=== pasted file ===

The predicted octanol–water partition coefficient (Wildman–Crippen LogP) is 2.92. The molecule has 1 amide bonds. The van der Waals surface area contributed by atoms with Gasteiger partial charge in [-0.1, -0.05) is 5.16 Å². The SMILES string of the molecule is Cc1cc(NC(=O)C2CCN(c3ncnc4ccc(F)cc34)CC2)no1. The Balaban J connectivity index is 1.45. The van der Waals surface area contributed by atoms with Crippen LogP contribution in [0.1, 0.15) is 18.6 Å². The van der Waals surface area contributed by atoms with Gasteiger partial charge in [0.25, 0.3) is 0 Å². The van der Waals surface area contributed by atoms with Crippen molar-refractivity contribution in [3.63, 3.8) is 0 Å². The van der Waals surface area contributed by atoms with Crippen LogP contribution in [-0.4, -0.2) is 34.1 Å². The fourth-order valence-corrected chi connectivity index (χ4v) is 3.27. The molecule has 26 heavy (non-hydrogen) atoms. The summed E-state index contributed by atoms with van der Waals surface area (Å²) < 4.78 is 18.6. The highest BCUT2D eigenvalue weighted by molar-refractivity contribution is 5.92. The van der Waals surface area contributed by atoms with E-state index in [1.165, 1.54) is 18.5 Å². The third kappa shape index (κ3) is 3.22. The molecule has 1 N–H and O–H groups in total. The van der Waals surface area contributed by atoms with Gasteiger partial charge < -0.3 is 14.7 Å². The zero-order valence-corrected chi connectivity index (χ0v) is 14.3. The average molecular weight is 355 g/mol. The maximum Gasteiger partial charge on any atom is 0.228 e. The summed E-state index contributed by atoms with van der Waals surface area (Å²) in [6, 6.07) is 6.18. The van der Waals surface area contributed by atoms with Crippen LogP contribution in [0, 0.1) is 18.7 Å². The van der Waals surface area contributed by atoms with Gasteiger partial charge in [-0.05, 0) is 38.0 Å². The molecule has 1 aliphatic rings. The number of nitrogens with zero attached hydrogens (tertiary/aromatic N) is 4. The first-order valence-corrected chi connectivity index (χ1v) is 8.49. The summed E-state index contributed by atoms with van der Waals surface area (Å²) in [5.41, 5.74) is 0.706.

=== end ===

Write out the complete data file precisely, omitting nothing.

The predicted octanol–water partition coefficient (Wildman–Crippen LogP) is 2.92. The molecule has 1 amide bonds. The van der Waals surface area contributed by atoms with Gasteiger partial charge in [-0.1, -0.05) is 5.16 Å². The SMILES string of the molecule is Cc1cc(NC(=O)C2CCN(c3ncnc4ccc(F)cc34)CC2)no1. The Balaban J connectivity index is 1.45. The van der Waals surface area contributed by atoms with Crippen LogP contribution in [0.1, 0.15) is 18.6 Å². The van der Waals surface area contributed by atoms with Gasteiger partial charge in [0.25, 0.3) is 0 Å². The van der Waals surface area contributed by atoms with Crippen molar-refractivity contribution in [3.63, 3.8) is 0 Å². The van der Waals surface area contributed by atoms with Crippen LogP contribution in [-0.4, -0.2) is 34.1 Å². The fourth-order valence-corrected chi connectivity index (χ4v) is 3.27. The molecule has 26 heavy (non-hydrogen) atoms. The summed E-state index contributed by atoms with van der Waals surface area (Å²) < 4.78 is 18.6. The highest BCUT2D eigenvalue weighted by molar-refractivity contribution is 5.92. The van der Waals surface area contributed by atoms with E-state index in [1.165, 1.54) is 18.5 Å². The third kappa shape index (κ3) is 3.22. The molecule has 1 N–H and O–H groups in total. The van der Waals surface area contributed by atoms with Gasteiger partial charge < -0.3 is 14.7 Å². The zero-order valence-corrected chi connectivity index (χ0v) is 14.3. The average molecular weight is 355 g/mol. The maximum Gasteiger partial charge on any atom is 0.228 e. The summed E-state index contributed by atoms with van der Waals surface area (Å²) in [6, 6.07) is 6.18. The van der Waals surface area contributed by atoms with Crippen LogP contribution in [0, 0.1) is 18.7 Å². The van der Waals surface area contributed by atoms with Gasteiger partial charge in [-0.05, 0) is 38.0 Å². The molecule has 1 aliphatic rings. The number of nitrogens with zero attached hydrogens (tertiary/aromatic N) is 4. The first-order valence-corrected chi connectivity index (χ1v) is 8.49. The summed E-state index contributed by atoms with van der Waals surface area (Å²) in [5.41, 5.74) is 0.706.